And of course, we need to make sure that there is a harmonious and supportive package of policies that enables all modes of mobility to fulfil their best role within the ideal European playing field. Recent work by Rebel highlights that some of the barriers are not the ones you may first think of. Openness in ticketing data and sales and cross-country booking platforms synchronize the capacity on international corridors and stimulate the entry of new players, by taking a corridor approach.

Navigating this path to achieve the potential we all believe in requires really untangling what it is we want from rail services, the best delivery methods, and how governments can create transport markets that make the most of the advantages of the different modes. The private sector has an amazing track record of innovation and delivering customer service where there is a private market. It is more difficult when the service is provided for public benefits – it requires governments to be clear about what is required, and clever about how to incentivize it. Avoiding the dreaded ‘unintended consequences’ is difficult, but critical.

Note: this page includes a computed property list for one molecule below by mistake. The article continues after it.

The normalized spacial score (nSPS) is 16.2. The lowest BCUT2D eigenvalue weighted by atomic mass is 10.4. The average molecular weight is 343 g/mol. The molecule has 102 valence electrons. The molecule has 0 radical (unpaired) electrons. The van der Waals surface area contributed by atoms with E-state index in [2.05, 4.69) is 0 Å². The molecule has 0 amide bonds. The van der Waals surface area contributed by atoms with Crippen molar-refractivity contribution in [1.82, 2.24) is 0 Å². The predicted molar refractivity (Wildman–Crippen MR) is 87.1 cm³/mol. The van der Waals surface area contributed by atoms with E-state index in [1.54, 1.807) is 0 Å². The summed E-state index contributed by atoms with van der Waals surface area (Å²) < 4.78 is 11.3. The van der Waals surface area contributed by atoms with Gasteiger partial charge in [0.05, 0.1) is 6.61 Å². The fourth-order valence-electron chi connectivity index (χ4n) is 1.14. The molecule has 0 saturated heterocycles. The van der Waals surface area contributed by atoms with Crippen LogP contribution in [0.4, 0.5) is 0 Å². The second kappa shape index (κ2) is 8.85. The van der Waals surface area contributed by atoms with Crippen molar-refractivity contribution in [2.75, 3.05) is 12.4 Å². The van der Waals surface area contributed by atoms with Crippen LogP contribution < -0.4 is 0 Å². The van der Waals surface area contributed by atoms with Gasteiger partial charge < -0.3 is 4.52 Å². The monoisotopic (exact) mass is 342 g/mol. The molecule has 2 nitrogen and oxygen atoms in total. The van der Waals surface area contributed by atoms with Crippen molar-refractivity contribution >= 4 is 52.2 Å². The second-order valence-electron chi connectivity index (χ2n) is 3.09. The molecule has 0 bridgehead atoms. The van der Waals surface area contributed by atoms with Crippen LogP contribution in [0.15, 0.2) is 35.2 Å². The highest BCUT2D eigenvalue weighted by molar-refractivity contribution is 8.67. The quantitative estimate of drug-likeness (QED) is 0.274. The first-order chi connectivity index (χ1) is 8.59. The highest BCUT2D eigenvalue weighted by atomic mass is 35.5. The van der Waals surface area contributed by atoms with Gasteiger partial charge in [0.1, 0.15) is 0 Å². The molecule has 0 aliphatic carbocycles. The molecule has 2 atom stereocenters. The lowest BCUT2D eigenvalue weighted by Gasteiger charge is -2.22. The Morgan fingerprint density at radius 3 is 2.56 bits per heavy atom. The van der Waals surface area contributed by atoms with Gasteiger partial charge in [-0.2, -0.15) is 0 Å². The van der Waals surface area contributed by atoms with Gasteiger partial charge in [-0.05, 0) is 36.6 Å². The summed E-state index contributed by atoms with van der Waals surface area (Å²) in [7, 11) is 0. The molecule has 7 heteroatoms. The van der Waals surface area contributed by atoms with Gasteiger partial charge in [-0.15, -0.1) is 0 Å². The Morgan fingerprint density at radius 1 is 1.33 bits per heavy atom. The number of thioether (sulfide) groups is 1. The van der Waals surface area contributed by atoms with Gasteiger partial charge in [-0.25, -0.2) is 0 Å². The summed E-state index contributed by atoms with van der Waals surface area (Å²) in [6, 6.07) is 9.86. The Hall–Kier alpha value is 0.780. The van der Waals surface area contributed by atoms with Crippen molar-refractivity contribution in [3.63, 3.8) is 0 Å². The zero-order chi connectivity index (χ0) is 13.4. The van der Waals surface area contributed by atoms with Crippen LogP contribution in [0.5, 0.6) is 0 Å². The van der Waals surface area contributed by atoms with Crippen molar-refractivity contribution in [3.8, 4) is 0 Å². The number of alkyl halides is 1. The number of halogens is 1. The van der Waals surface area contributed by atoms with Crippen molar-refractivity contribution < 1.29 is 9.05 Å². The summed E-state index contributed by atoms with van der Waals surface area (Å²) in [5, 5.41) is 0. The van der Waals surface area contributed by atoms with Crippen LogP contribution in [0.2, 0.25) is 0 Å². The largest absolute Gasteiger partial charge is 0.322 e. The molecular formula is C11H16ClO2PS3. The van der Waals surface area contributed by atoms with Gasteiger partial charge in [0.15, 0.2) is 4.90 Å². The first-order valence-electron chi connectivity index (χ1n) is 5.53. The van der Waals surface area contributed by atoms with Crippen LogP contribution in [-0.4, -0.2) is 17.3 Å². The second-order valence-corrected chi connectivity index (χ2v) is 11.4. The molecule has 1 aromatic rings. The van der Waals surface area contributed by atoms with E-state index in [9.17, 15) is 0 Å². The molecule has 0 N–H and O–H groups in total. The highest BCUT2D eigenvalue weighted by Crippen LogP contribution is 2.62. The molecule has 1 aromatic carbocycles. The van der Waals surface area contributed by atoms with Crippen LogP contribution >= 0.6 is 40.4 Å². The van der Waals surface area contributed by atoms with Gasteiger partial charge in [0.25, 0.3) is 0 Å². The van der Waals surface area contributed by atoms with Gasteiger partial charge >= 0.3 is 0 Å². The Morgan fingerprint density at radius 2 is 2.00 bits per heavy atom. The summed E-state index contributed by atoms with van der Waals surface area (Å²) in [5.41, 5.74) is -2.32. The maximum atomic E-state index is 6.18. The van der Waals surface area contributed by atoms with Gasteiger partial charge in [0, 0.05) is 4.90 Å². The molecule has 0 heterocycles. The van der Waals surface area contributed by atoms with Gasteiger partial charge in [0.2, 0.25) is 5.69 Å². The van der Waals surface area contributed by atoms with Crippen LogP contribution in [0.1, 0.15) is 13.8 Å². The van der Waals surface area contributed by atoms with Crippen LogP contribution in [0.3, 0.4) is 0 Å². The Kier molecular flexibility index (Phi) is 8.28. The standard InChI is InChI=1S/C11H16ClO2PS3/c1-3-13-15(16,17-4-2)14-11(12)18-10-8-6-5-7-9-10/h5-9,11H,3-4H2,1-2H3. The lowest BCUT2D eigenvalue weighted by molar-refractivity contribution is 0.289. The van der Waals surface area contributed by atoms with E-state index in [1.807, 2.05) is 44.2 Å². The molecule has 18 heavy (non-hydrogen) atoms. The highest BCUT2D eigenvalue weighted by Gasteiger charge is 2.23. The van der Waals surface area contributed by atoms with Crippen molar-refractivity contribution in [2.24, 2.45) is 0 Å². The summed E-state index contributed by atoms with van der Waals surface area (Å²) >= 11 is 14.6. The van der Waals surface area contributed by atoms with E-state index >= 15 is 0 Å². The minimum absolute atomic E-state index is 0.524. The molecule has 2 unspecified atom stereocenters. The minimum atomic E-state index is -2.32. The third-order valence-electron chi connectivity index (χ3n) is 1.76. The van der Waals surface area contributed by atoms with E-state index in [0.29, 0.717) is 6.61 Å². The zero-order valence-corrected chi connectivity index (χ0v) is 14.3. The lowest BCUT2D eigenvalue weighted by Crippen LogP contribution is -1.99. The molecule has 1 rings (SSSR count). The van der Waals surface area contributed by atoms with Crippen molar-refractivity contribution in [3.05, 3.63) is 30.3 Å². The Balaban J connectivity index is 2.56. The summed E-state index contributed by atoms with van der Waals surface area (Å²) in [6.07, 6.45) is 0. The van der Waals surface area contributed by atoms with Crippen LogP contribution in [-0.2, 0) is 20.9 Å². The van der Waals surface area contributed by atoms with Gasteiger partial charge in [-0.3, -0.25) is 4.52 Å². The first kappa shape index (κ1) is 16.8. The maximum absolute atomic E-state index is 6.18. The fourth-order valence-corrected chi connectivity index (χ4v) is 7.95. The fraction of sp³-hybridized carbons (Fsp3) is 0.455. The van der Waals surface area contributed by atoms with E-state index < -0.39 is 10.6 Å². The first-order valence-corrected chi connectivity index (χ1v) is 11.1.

Clara Lieverse is consultant at Rebel, with an expertise in public transport. In an area dominated by stakeholders with various interest, she brings an overall perspective on the actors involved in delivering high quality public transport.

Geoff Jones recently co-founded the Rebel London office. He works at the intersection of policy, regulatory and institutional design to create the right structures and incentives for efficient delivery in the rail and roads sectors.

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This publication is part of the series Rebels in Rail